ONE Magazine

The official publication of
Catholic Near East Welfare Association

Celebrating 50 years | God • World • Human Family • Church

The Hand of God

The Hand of God is present in our daily lives, often more than we realize – just as it is in our work at CNEWA.

In Psalm 31 the Psalmist cries: “Into your hands I commend my spirit; you will redeem me, O Lord, O faithful God…. But my trust is in you, O Lord; I say, ‘You are my God.’ In your hands is my destiny; rescue me from the clutches of my enemies and my persecutors.”

In hand: 1. In one’s immediate, grasp or possession. 2. Under control. 3. In process of execution.

In the press of our daily personal concerns, in seeking solutions to the weighty problems of human society, in our anxiety to achieve justice in the midst of oppression, in the quest for peace, we sometimes forget to leave things in the hands of God and to trust that “he has the whole wide world in his hands.”

Evenhanded: Treating all alike; impartial.

A famous Crusader slogan was “Deus lo vult,” God wills it. Whether with the same or similar words, explicitly or implicitly, Christians and Jews, Muslims and Hindus – all believers – have at times invoked God on their side in the midst of human struggles and rivalries. Why should the one Father of us all favor any of his children over the others?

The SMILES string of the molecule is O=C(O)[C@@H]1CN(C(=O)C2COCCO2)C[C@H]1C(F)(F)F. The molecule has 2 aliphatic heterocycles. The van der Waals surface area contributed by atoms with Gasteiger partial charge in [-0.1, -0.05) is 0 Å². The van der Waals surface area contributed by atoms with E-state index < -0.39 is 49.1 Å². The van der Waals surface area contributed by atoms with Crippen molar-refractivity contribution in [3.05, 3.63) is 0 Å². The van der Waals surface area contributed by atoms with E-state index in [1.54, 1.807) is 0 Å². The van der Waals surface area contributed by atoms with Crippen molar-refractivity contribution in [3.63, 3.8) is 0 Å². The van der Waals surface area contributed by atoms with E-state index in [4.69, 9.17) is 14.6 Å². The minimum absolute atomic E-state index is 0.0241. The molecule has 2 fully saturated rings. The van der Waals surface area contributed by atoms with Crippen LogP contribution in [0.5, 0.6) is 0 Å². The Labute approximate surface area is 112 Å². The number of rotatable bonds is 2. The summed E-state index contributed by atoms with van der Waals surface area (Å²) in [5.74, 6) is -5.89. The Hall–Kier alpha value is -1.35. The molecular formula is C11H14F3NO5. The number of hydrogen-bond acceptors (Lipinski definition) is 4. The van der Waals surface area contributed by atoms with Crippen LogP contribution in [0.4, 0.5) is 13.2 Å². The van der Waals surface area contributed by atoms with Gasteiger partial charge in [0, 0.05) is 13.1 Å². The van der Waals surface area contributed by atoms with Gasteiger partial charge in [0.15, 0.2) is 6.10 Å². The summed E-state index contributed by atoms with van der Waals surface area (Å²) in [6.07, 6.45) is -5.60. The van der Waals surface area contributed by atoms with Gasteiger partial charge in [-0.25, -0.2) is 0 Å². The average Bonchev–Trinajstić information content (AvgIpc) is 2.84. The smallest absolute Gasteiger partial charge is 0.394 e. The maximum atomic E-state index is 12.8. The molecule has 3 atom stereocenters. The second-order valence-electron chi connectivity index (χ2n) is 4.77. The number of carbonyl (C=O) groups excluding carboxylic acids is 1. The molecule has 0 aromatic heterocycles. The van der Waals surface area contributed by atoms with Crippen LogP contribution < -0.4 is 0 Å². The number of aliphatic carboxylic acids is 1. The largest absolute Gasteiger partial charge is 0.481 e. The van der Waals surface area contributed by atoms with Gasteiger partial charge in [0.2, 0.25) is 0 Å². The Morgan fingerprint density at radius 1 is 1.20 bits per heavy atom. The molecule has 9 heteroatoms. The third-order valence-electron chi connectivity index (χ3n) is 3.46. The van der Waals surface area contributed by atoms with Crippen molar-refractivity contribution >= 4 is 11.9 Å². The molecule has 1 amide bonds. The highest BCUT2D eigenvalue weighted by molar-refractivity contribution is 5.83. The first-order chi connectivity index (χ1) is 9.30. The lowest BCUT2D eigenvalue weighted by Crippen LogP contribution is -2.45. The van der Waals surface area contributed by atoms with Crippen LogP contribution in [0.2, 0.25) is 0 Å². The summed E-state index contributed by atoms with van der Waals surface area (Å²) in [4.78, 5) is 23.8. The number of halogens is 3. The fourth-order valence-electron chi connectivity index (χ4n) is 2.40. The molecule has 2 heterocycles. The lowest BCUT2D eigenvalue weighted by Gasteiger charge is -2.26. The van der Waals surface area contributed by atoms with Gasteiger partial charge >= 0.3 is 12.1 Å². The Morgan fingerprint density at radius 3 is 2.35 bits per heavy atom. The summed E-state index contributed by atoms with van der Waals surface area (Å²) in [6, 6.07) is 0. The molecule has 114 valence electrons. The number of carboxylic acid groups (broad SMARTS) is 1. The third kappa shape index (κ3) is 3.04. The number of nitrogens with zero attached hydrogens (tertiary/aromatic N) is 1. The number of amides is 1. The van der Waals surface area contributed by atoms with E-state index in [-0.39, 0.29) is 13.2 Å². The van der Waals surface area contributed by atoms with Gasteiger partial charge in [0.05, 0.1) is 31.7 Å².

To keep one’s hand in: To continue an activity or interest so as not to lose skill or knowledge.

How long did it take God to create the world? Often amid the different points of view there is an underlying presumption that the Lord made the world and then flung it out to spin like a top on its merry way. We may well be living our lives in that spirit as well. We need to remember that he still has his finger in our human pie, that he still has his hand in the affairs of this, our troubled world.

Openhanded: Giving freely; liberal.

Would you believe that some of the criticisms our charitable work receives are: “Why are you helping them? They’re not one of us,” and “What do you get out of it? What’s in it for you?” The lesson of the parable of the laborers in the vineyard is that the Lord is generous and free to do as he wishes – and that we followers of Jesus must imitate the Lord’s liberality.

To lay hands on: 1. To seize violently, do physical harm to. 2. To bless, consecrate, ordain, etc.

A prayer I learned in my seminary days still lives in my heart: “Lord, come and possess me. Take hold of my faculties. Immolate my selfishness. Shape my life according to your ideals. Impress yourself on my soul. Work in me. Shine through me. Make me a light and savior in union with all the saints for the glory of the Father. From your generosity let me learn to keep giving – the world to God, God to the world, and myself to both.”

Msgr. Robert L. Stern, Secretary General of CNEWA

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